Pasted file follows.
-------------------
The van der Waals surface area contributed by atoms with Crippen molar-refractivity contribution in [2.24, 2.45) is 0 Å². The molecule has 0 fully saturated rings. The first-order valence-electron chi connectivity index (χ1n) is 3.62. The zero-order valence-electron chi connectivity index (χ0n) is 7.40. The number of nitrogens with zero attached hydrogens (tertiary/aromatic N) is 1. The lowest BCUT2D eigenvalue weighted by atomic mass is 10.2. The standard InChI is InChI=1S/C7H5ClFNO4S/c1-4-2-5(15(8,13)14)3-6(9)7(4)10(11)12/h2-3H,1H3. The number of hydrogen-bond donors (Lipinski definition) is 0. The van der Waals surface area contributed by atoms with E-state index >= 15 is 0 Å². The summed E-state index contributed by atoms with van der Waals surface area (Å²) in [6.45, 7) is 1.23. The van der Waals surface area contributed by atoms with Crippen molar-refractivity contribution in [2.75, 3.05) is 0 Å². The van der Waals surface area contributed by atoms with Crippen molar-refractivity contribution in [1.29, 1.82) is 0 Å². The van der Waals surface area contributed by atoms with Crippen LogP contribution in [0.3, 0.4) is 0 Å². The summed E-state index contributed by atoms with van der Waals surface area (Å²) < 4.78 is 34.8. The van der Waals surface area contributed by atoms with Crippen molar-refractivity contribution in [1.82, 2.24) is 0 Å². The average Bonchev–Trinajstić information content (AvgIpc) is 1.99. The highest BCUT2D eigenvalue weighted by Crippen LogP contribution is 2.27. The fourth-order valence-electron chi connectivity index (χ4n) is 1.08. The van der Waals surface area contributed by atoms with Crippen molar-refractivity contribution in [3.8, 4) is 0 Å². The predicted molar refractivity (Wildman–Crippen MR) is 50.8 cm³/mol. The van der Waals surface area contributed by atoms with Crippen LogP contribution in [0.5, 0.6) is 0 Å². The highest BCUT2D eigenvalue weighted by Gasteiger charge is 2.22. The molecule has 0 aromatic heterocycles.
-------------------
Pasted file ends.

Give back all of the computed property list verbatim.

The van der Waals surface area contributed by atoms with Crippen molar-refractivity contribution in [2.24, 2.45) is 0 Å². The molecule has 0 fully saturated rings. The first-order valence-electron chi connectivity index (χ1n) is 3.62. The zero-order valence-electron chi connectivity index (χ0n) is 7.40. The number of nitrogens with zero attached hydrogens (tertiary/aromatic N) is 1. The lowest BCUT2D eigenvalue weighted by atomic mass is 10.2. The standard InChI is InChI=1S/C7H5ClFNO4S/c1-4-2-5(15(8,13)14)3-6(9)7(4)10(11)12/h2-3H,1H3. The number of hydrogen-bond donors (Lipinski definition) is 0. The van der Waals surface area contributed by atoms with E-state index >= 15 is 0 Å². The summed E-state index contributed by atoms with van der Waals surface area (Å²) in [6.45, 7) is 1.23. The van der Waals surface area contributed by atoms with Crippen molar-refractivity contribution in [2.75, 3.05) is 0 Å². The van der Waals surface area contributed by atoms with Crippen molar-refractivity contribution in [1.29, 1.82) is 0 Å². The van der Waals surface area contributed by atoms with Crippen LogP contribution in [0.3, 0.4) is 0 Å². The summed E-state index contributed by atoms with van der Waals surface area (Å²) < 4.78 is 34.8. The van der Waals surface area contributed by atoms with Crippen molar-refractivity contribution in [1.82, 2.24) is 0 Å². The average Bonchev–Trinajstić information content (AvgIpc) is 1.99. The highest BCUT2D eigenvalue weighted by Crippen LogP contribution is 2.27. The fourth-order valence-electron chi connectivity index (χ4n) is 1.08. The van der Waals surface area contributed by atoms with Crippen molar-refractivity contribution in [3.8, 4) is 0 Å². The predicted molar refractivity (Wildman–Crippen MR) is 50.8 cm³/mol. The van der Waals surface area contributed by atoms with Crippen LogP contribution in [0.5, 0.6) is 0 Å². The highest BCUT2D eigenvalue weighted by Gasteiger charge is 2.22. The molecule has 0 aromatic heterocycles.